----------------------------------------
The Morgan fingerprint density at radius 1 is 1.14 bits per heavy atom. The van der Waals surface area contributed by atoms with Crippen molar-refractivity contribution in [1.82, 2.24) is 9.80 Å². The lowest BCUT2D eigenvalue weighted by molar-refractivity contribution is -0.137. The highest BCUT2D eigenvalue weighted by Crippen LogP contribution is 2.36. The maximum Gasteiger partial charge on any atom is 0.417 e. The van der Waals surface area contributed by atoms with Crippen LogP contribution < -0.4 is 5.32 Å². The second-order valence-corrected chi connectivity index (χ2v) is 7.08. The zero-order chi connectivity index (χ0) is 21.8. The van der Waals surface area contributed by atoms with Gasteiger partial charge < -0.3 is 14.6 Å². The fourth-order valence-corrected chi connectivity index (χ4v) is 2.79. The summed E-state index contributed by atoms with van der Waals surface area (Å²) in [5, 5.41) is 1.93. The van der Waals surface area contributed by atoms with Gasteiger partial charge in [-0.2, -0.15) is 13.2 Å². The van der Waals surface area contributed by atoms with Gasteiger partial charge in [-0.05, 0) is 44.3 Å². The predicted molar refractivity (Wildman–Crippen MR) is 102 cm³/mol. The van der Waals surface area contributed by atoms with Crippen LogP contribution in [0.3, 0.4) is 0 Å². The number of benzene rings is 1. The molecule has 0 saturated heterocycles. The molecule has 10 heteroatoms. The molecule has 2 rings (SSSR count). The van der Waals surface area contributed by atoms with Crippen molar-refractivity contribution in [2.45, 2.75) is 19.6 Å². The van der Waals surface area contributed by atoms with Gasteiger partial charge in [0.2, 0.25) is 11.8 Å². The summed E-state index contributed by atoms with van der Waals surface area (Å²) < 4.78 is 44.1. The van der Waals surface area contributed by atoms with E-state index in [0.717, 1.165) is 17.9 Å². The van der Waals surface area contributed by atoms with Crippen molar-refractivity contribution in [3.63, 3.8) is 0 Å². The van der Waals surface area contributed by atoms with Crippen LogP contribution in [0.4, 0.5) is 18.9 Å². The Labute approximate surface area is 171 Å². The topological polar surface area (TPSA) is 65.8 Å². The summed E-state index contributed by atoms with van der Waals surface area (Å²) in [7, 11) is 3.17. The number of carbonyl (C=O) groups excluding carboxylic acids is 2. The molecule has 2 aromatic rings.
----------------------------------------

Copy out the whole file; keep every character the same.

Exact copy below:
The Morgan fingerprint density at radius 1 is 1.14 bits per heavy atom. The van der Waals surface area contributed by atoms with Crippen molar-refractivity contribution in [1.82, 2.24) is 9.80 Å². The lowest BCUT2D eigenvalue weighted by molar-refractivity contribution is -0.137. The highest BCUT2D eigenvalue weighted by Crippen LogP contribution is 2.36. The maximum Gasteiger partial charge on any atom is 0.417 e. The van der Waals surface area contributed by atoms with Crippen LogP contribution < -0.4 is 5.32 Å². The second-order valence-corrected chi connectivity index (χ2v) is 7.08. The zero-order chi connectivity index (χ0) is 21.8. The van der Waals surface area contributed by atoms with Gasteiger partial charge < -0.3 is 14.6 Å². The fourth-order valence-corrected chi connectivity index (χ4v) is 2.79. The summed E-state index contributed by atoms with van der Waals surface area (Å²) in [5, 5.41) is 1.93. The van der Waals surface area contributed by atoms with Gasteiger partial charge in [-0.2, -0.15) is 13.2 Å². The van der Waals surface area contributed by atoms with Gasteiger partial charge in [-0.05, 0) is 44.3 Å². The predicted molar refractivity (Wildman–Crippen MR) is 102 cm³/mol. The van der Waals surface area contributed by atoms with Crippen LogP contribution in [0.3, 0.4) is 0 Å². The number of benzene rings is 1. The molecule has 0 saturated heterocycles. The molecule has 10 heteroatoms. The molecule has 2 rings (SSSR count). The van der Waals surface area contributed by atoms with Crippen molar-refractivity contribution in [2.45, 2.75) is 19.6 Å². The van der Waals surface area contributed by atoms with Gasteiger partial charge in [0.2, 0.25) is 11.8 Å². The summed E-state index contributed by atoms with van der Waals surface area (Å²) < 4.78 is 44.1. The van der Waals surface area contributed by atoms with E-state index in [0.717, 1.165) is 17.9 Å². The van der Waals surface area contributed by atoms with Crippen molar-refractivity contribution in [3.63, 3.8) is 0 Å². The van der Waals surface area contributed by atoms with Crippen LogP contribution in [0.4, 0.5) is 18.9 Å². The Labute approximate surface area is 171 Å². The topological polar surface area (TPSA) is 65.8 Å². The summed E-state index contributed by atoms with van der Waals surface area (Å²) in [7, 11) is 3.17. The number of carbonyl (C=O) groups excluding carboxylic acids is 2. The molecule has 2 aromatic rings.